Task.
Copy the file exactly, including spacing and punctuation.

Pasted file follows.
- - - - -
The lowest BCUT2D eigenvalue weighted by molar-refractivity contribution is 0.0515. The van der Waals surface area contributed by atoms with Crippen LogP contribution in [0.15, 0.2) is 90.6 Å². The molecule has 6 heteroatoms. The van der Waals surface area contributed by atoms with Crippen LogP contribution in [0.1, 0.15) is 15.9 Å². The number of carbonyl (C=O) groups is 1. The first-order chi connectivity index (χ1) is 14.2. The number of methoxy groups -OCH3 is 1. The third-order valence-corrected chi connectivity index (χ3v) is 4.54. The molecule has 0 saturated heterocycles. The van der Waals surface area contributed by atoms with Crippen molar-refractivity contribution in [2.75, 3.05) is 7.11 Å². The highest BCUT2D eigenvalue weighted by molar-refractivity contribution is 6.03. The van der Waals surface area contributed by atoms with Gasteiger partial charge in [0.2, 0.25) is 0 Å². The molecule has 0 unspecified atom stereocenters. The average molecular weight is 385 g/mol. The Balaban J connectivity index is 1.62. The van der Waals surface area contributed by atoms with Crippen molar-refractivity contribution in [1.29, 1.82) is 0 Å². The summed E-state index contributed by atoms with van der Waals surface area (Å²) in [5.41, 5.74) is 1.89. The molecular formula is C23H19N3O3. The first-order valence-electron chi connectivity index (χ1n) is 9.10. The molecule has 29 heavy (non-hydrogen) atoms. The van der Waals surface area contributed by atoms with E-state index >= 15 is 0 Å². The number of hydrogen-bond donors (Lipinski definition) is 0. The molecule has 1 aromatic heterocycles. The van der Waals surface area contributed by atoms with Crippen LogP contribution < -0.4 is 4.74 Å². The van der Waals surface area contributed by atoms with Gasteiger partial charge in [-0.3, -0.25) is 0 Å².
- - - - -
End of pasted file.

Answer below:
The lowest BCUT2D eigenvalue weighted by molar-refractivity contribution is 0.0515. The van der Waals surface area contributed by atoms with Crippen LogP contribution in [0.15, 0.2) is 90.6 Å². The molecule has 6 heteroatoms. The van der Waals surface area contributed by atoms with Crippen LogP contribution in [0.1, 0.15) is 15.9 Å². The number of carbonyl (C=O) groups is 1. The first-order chi connectivity index (χ1) is 14.2. The number of methoxy groups -OCH3 is 1. The third-order valence-corrected chi connectivity index (χ3v) is 4.54. The molecule has 0 saturated heterocycles. The van der Waals surface area contributed by atoms with Crippen molar-refractivity contribution in [2.75, 3.05) is 7.11 Å². The highest BCUT2D eigenvalue weighted by molar-refractivity contribution is 6.03. The van der Waals surface area contributed by atoms with Gasteiger partial charge in [0.2, 0.25) is 0 Å². The molecule has 0 unspecified atom stereocenters. The average molecular weight is 385 g/mol. The Balaban J connectivity index is 1.62. The van der Waals surface area contributed by atoms with Crippen molar-refractivity contribution in [1.29, 1.82) is 0 Å². The summed E-state index contributed by atoms with van der Waals surface area (Å²) in [5.41, 5.74) is 1.89. The molecular formula is C23H19N3O3. The first-order valence-electron chi connectivity index (χ1n) is 9.10. The molecule has 29 heavy (non-hydrogen) atoms. The van der Waals surface area contributed by atoms with E-state index >= 15 is 0 Å². The number of hydrogen-bond donors (Lipinski definition) is 0. The molecule has 1 aromatic heterocycles. The van der Waals surface area contributed by atoms with Crippen LogP contribution < -0.4 is 4.74 Å². The van der Waals surface area contributed by atoms with Gasteiger partial charge in [-0.3, -0.25) is 0 Å².